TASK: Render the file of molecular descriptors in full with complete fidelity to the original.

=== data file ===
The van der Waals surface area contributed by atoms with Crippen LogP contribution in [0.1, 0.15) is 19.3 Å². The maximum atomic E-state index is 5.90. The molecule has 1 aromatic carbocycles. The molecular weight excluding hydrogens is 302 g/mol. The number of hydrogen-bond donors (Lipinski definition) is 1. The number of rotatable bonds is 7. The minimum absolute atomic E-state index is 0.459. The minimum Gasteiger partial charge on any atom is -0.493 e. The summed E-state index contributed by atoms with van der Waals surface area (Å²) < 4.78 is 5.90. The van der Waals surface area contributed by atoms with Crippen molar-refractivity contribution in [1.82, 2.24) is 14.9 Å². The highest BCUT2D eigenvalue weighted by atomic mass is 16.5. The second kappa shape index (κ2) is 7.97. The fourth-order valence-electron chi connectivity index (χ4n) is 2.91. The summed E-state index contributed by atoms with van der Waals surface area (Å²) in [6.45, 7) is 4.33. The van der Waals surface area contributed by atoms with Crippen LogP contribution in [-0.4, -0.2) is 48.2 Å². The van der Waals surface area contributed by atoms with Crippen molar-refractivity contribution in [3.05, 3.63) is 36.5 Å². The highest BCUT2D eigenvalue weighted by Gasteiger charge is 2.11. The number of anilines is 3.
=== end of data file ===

The van der Waals surface area contributed by atoms with Crippen LogP contribution in [0.1, 0.15) is 19.3 Å². The maximum atomic E-state index is 5.90. The molecule has 1 aromatic carbocycles. The molecular weight excluding hydrogens is 302 g/mol. The number of hydrogen-bond donors (Lipinski definition) is 1. The number of rotatable bonds is 7. The minimum absolute atomic E-state index is 0.459. The minimum Gasteiger partial charge on any atom is -0.493 e. The summed E-state index contributed by atoms with van der Waals surface area (Å²) < 4.78 is 5.90. The van der Waals surface area contributed by atoms with Crippen molar-refractivity contribution in [1.82, 2.24) is 14.9 Å². The highest BCUT2D eigenvalue weighted by atomic mass is 16.5. The second kappa shape index (κ2) is 7.97. The fourth-order valence-electron chi connectivity index (χ4n) is 2.91. The summed E-state index contributed by atoms with van der Waals surface area (Å²) in [6.45, 7) is 4.33. The van der Waals surface area contributed by atoms with Crippen LogP contribution in [-0.4, -0.2) is 48.2 Å². The van der Waals surface area contributed by atoms with Crippen molar-refractivity contribution in [3.05, 3.63) is 36.5 Å². The highest BCUT2D eigenvalue weighted by Gasteiger charge is 2.11. The number of anilines is 3.